I can hound you if I need to,
Sip your brandy from a crystal shoe …
While the others climb reaching dizzy heights,
The world’s in front of me in black and white:
I’m on the bottom line, I’m on the bottom line.

… While the Diamond Jims
And the Kings Road pimps
Breathe heavy in their brand new clothes.

So here are both sides: the boys’ desperation, and the cynical, selfish parasitism which has driven them where they never thought to go. We’re now removed from the innocence of the title track by a margin that can be crossed but not measured:

And I gotta get a meal ticket.
To survive you need a meal ticket,
To stay alive you need a meal ticket.
Feel no pain, no pain; no regret, no regret.
When the line’s been signed you’re someone else.

I took this song out of turn because these last three songs, like “Dogs in the Kitchen”, deal directly with an important issue: how we relate to being abused. Here the abuse is bloodsucking by professionals in suits and ties, but in life we find countless other examples. The starting point is to see it for what it is. Of course we have been taught to love our enemies, but this does not mean to pretend that they are not your enemies or have not harmed you. One can aspire to say “Forgive them for they know not what they do”, although to be candid, one can know that but yet be incapable of feeling anything which corresponds to it. As the late George Adie said, that sentiment is the ultimate in impartiality. We are still learning to be impartial for short moments. The ultimate is not yet within grasp, though we must not give up on that account.

What I like about these three songs, indeed, what I respect, is that Taupin states his disgust in all its bare ugliness without excuse, apology or evasion. He does not indulge in hatred, he just paints what he saw and felt. It isn’t pretty, but it is arresting. It has, to my mind, something of the quality of some of Tennessee Williams’ work, which is noteworthy, because Taupin mentions him at least twice, on “Lies” from Made in England, and on “Old Sixty Seven” from The Captain and the Kid. Of course, Taupin was attracted to Williams’ work because of a pre-existing similarity of disposition, just as Lennon was. You could, perhaps, call it a thirst for the truth, accepting that someone may be hurt. And I have to add here that I just don’t believe people who urge ‘love’ as if it were as accessible to the heart as money to the hand. This is one area where Taupin has never, from what I can presently recall, slipped in syrup. Even on an early piece like “Border Song” on the Elton John album, he is aware that the love which ends enmities must be sweated and prayed for. Perhaps I shall come to that in a future article. For now, we have the powerful and almost transcendent close of side one: “Tell me when the Whistle Blows” and “Someone Saved my Life Tonight”.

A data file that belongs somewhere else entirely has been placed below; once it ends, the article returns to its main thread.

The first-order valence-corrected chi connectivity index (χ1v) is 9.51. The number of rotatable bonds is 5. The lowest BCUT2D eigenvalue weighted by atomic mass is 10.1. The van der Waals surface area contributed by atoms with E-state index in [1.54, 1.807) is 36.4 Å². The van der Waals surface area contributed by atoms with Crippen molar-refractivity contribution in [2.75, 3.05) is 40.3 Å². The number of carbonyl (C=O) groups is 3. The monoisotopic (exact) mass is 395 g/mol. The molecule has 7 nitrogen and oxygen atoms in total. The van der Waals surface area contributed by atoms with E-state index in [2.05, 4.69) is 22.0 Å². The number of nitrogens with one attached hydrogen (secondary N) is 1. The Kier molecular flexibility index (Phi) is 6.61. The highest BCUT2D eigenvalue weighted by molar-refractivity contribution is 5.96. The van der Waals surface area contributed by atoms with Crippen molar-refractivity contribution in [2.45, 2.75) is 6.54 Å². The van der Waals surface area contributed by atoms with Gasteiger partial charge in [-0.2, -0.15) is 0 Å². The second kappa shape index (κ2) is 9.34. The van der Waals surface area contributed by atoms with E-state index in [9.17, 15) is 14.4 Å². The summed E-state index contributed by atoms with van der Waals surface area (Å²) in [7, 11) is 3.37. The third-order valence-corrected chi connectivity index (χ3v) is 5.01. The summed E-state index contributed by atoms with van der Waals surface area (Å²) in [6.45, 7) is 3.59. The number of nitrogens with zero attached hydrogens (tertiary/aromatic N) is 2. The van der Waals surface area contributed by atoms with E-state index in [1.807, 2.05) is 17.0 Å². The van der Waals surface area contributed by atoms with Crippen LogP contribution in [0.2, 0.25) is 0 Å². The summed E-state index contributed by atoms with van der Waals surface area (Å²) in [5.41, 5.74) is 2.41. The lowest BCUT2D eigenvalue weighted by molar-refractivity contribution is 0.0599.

“Whistle Blows” is a story of the country boy going back home for a visit: “And I still feel the need of your apron strings once in a while”. The London railway is seedy, and he himself feels like “a black sheep going home”. Yet, he’s drawn back, and wonders whether the “street kids (will) remember”, whether he can still play pool like he used to, and whether “this country kid (has) still got his soul”. I hear something big in the music, rather as if Elton John also related to it, although it’s really Bernie’s story. What I hear in it, and in its inspired string arrangement, is “moving on to the moment of truth”, if I can put it that way. Has he changed? Who is he now? How will others, his family and his peers receive him? What it comes down to, perhaps, is this: has he been true to himself?